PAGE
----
Are Perks Purely Managerial Excess?

47 Pages Posted: 28 May 2004 Last revised: 6 Mar 2022

See all articles by Raghuram G. Rajan

Raghuram G. Rajan

University of Chicago - Booth School of Business; International Monetary Fund (IMF); National Bureau of Economic Research (NBER)

Julie Wulf

Harvard Business School

Date Written: May 2004


A widespread view is that executive perks exemplify agency problems -- they are a route through which managers misappropriate a firm’s surplus. Accordingly, firms with high free cash flow, operating in industries with limited investment prospects, should offer more perks, and firms subject to more external monitoring should offer fewer perks. The evidence for agency as an explanation of perks is, at best, mixed. Perks are, however, offered in situations in which they enhance managerial productivity. While we cannot rule out the occasional aberration, and while we have little to say on the overall level of perks, our findings suggest that treating perks purely as managerial excess is incorrect.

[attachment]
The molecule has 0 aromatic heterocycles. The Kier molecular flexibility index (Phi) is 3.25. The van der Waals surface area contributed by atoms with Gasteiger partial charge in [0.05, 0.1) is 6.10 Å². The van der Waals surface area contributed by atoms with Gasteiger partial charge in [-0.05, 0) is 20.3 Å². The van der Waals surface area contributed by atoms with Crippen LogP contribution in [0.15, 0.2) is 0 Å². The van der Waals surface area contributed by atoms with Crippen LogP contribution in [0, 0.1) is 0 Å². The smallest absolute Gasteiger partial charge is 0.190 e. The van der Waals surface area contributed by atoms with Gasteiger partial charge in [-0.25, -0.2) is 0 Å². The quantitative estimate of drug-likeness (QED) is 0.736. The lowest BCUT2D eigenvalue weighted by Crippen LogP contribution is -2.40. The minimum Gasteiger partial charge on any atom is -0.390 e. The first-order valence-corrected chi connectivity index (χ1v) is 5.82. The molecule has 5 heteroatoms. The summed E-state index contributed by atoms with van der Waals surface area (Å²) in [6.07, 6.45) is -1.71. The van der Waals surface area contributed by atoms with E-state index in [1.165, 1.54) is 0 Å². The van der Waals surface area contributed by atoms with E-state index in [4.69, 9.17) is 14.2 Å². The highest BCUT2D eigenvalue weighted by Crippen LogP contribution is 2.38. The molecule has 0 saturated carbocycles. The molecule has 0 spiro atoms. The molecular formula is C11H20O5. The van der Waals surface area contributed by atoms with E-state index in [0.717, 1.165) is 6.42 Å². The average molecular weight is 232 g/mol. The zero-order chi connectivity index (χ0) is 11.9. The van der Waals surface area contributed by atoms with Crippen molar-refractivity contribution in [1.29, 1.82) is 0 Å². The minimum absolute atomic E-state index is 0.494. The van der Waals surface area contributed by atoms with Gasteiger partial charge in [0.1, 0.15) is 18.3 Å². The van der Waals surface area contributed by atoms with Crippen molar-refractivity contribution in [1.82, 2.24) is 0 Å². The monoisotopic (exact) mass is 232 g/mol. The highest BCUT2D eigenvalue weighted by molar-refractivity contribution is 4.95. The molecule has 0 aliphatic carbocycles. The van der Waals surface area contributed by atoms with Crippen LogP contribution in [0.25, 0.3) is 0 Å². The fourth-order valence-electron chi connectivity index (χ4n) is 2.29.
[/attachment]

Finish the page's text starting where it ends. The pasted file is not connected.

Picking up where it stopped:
Suggested Citation

Rajan, Raghuram G. and Wulf, Julie M., Are Perks Purely Managerial Excess? (May 2004). NBER Working Paper No. w10494, Available at SSRN:

Raghuram G. Rajan (Contact Author)

University of Chicago - Booth School of Business ( email )

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Julie M. Wulf

Harvard Business School ( email )

Harvard Business School
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United States

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